This post by Michaela Brown (@michaela_brown), co-organizer of Startup Weekend Education Mountain View
“We have only one of the two crucial components of entrepreneurship. We have computers but no coffee,” a group of 12-year-olds told keynote speaker Andrew Sutherland, founder of Quizlet, at the first Startup Weekend for middle school students.
Okay, okay. We’ll take ownership of that oversight. Good on the iPads and Chromebooks for all, but next time enough coffee for 60 tweens for a full weekend. Noted.
In our defense, it was the first Startup Weekend Education for student entrepreneurs ages 11-13, the youngest age group in Startup Weekend history. Another ‘first’ was Startup Weekend’s appearance in Mountain View, California.
Not only do these Mountain View students have the developmental advantage of easy access to the most innovative businesses and resources, but many are children of parents who work for such companies. From an early age they are exposed to the latest technology and words like ‘Java’, ‘HTML’ and ‘CSS’.
Chris Chiang, lead organizer of the event, is a middle school history teacher, technologist and a school board trustee for the Mountain View Whisman School District. Last week he explained in an interview why middle school students need to be the center of Startup Weekend Education. He anticipated the experience being equally beneficial for the kids and adult helpers. He was right on target.
“It was a learning opportunity for all of us,” said Chloe Wood, former SWEDU participant in Oakland and mentor of the winning team, Notebook Check. “Startup Weekend facilitated the learning process for the kids, but we were learning from them too. They have so much conviction about their ideas and zero inhibitions. As adults grow older, we lose that. We lose it and then train ourselves to gain it back. Watching them dive in effortlessly is inspiring.”
Inspiring and infectious. We had a long and impressive list of mentors and coaches with edtech and education backgrounds who wanted ‘in’ on the inspiration and action. Saturday morning we asked the mentors to pick one startup team and stick with them for the weekend. Mentors chose their teams according to matched interests and areas of expertise.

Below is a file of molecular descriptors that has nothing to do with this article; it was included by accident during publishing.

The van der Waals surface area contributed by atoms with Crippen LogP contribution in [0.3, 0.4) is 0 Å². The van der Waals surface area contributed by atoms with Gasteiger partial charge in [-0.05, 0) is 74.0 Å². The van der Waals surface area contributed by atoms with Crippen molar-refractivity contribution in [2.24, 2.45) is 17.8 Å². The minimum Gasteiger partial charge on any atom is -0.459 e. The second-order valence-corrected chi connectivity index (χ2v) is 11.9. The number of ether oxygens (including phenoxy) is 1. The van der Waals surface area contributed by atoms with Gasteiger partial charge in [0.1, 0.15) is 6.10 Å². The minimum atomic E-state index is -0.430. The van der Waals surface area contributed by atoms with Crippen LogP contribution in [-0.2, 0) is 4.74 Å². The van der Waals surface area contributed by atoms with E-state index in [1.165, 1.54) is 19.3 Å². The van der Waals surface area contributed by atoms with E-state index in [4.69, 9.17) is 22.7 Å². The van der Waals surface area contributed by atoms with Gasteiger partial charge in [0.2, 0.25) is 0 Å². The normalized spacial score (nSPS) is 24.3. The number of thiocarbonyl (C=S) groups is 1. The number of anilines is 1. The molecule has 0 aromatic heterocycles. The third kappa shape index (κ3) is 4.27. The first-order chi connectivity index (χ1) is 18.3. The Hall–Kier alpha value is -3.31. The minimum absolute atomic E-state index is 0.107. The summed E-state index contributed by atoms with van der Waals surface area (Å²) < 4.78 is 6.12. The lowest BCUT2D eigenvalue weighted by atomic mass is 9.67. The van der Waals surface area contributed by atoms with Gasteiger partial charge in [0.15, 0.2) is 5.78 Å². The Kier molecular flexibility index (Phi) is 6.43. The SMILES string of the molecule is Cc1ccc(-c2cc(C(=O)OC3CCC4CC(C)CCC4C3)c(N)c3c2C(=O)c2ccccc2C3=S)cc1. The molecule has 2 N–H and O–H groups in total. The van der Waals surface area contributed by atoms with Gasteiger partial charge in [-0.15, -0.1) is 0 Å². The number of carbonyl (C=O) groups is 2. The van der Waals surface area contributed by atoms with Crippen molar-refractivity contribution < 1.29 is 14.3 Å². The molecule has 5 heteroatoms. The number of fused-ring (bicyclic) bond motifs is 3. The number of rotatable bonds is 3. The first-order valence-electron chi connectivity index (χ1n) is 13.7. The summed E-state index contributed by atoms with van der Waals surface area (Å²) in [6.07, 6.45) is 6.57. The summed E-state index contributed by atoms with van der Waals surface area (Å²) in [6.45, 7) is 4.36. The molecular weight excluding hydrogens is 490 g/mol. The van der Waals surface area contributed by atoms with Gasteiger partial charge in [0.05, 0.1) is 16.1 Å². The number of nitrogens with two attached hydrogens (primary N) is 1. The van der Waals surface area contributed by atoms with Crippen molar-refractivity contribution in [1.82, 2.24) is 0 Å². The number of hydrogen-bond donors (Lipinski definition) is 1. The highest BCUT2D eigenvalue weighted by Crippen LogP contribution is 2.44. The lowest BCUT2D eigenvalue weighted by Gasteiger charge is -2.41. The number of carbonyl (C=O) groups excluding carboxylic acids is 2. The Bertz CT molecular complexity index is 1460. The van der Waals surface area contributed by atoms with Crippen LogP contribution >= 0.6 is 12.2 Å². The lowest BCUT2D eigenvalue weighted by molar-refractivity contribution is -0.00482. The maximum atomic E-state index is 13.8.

The coaches arrived at set times on Saturday and Sunday to run one-hour workshops for business planning, coding and design. Some coaches rotated to each startup team to share their message and give students the opportunity to ask questions.
Parents were invited to hang out, but if they wanted to be more involved we asked them to either become a coach to all students or become a mentor to a team other than his/her son/daughter.
Saturday afternoon a student’s mother dropped by to watch for a couple hours. After she and I had been talking for a few minutes in the gym she said it smelled too heavily of Doritos, so we stepped outside to continue the conversation.
We sat down on a bench between the Crittenden Middle School gym and the library, where three of the teams were working. Co-facilitator Jessica Falkenthal exited the library, looking down at the ground as if in deep thought as she walked across the blacktop. She had a big grin on her face.
This was Jessica’s 17th Startup Weekend.
“I am just so happy to be here. These kids…everything is effortless. ‘You just coded that?’ (mimics a sassy/bored) ‘Yeah.’ And the quality of their work is even better than some adults’.”